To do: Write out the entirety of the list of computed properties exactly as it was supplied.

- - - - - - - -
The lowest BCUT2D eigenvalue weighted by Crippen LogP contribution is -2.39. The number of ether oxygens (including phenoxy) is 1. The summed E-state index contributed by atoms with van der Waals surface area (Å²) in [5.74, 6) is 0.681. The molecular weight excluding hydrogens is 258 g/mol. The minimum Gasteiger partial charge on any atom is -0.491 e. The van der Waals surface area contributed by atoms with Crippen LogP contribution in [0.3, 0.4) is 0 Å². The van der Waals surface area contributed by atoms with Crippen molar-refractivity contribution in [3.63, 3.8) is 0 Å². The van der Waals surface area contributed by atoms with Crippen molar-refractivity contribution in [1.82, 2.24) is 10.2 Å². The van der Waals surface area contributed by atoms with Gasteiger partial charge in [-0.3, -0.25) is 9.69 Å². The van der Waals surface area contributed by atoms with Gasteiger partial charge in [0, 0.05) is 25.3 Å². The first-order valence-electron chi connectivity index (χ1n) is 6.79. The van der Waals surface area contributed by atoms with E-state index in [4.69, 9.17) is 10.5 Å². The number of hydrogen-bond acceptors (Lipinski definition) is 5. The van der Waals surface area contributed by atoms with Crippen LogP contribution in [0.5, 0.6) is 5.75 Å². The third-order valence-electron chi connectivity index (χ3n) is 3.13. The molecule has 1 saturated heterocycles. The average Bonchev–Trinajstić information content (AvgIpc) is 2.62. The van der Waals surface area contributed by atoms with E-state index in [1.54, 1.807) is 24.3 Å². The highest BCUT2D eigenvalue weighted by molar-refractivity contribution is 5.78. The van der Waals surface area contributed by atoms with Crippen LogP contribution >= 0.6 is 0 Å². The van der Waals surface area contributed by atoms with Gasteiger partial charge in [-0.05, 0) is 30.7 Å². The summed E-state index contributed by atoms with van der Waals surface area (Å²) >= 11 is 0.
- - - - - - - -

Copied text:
The lowest BCUT2D eigenvalue weighted by Crippen LogP contribution is -2.39. The number of ether oxygens (including phenoxy) is 1. The summed E-state index contributed by atoms with van der Waals surface area (Å²) in [5.74, 6) is 0.681. The molecular weight excluding hydrogens is 258 g/mol. The minimum Gasteiger partial charge on any atom is -0.491 e. The van der Waals surface area contributed by atoms with Crippen LogP contribution in [0.3, 0.4) is 0 Å². The van der Waals surface area contributed by atoms with Crippen molar-refractivity contribution in [3.63, 3.8) is 0 Å². The van der Waals surface area contributed by atoms with Crippen molar-refractivity contribution in [1.82, 2.24) is 10.2 Å². The van der Waals surface area contributed by atoms with Gasteiger partial charge in [-0.3, -0.25) is 9.69 Å². The van der Waals surface area contributed by atoms with Gasteiger partial charge in [0, 0.05) is 25.3 Å². The first-order valence-electron chi connectivity index (χ1n) is 6.79. The van der Waals surface area contributed by atoms with E-state index in [4.69, 9.17) is 10.5 Å². The number of hydrogen-bond acceptors (Lipinski definition) is 5. The van der Waals surface area contributed by atoms with Crippen LogP contribution in [0.5, 0.6) is 5.75 Å². The third-order valence-electron chi connectivity index (χ3n) is 3.13. The molecule has 1 saturated heterocycles. The average Bonchev–Trinajstić information content (AvgIpc) is 2.62. The van der Waals surface area contributed by atoms with E-state index in [1.54, 1.807) is 24.3 Å². The highest BCUT2D eigenvalue weighted by molar-refractivity contribution is 5.78. The van der Waals surface area contributed by atoms with Crippen LogP contribution >= 0.6 is 0 Å². The van der Waals surface area contributed by atoms with Gasteiger partial charge in [-0.05, 0) is 30.7 Å². The summed E-state index contributed by atoms with van der Waals surface area (Å²) >= 11 is 0.